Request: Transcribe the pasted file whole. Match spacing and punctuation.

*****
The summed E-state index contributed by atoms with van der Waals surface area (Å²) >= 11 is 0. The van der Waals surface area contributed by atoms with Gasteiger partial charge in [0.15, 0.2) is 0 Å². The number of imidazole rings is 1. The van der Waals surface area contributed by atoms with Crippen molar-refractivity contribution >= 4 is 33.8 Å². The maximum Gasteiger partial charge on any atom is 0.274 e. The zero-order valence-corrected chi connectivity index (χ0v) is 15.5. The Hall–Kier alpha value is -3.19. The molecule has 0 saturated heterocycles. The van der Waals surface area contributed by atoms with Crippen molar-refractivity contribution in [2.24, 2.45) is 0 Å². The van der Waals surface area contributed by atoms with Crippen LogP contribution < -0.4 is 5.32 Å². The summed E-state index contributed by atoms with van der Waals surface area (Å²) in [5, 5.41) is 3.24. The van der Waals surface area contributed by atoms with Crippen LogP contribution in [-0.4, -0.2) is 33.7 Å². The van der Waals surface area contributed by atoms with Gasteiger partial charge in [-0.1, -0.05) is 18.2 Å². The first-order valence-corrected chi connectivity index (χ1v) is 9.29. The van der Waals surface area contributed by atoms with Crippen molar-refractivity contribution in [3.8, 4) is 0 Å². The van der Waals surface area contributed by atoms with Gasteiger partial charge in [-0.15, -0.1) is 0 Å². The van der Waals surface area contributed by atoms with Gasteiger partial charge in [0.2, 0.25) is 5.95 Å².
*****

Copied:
The summed E-state index contributed by atoms with van der Waals surface area (Å²) >= 11 is 0. The van der Waals surface area contributed by atoms with Gasteiger partial charge in [0.15, 0.2) is 0 Å². The number of imidazole rings is 1. The van der Waals surface area contributed by atoms with Crippen molar-refractivity contribution >= 4 is 33.8 Å². The maximum Gasteiger partial charge on any atom is 0.274 e. The zero-order valence-corrected chi connectivity index (χ0v) is 15.5. The Hall–Kier alpha value is -3.19. The molecule has 0 saturated heterocycles. The van der Waals surface area contributed by atoms with Crippen molar-refractivity contribution in [2.24, 2.45) is 0 Å². The van der Waals surface area contributed by atoms with Crippen LogP contribution < -0.4 is 5.32 Å². The summed E-state index contributed by atoms with van der Waals surface area (Å²) in [5, 5.41) is 3.24. The van der Waals surface area contributed by atoms with Crippen LogP contribution in [-0.4, -0.2) is 33.7 Å². The van der Waals surface area contributed by atoms with Gasteiger partial charge in [-0.1, -0.05) is 18.2 Å². The first-order valence-corrected chi connectivity index (χ1v) is 9.29. The van der Waals surface area contributed by atoms with Crippen molar-refractivity contribution in [3.8, 4) is 0 Å². The van der Waals surface area contributed by atoms with Gasteiger partial charge in [-0.15, -0.1) is 0 Å². The van der Waals surface area contributed by atoms with Gasteiger partial charge in [0.2, 0.25) is 5.95 Å².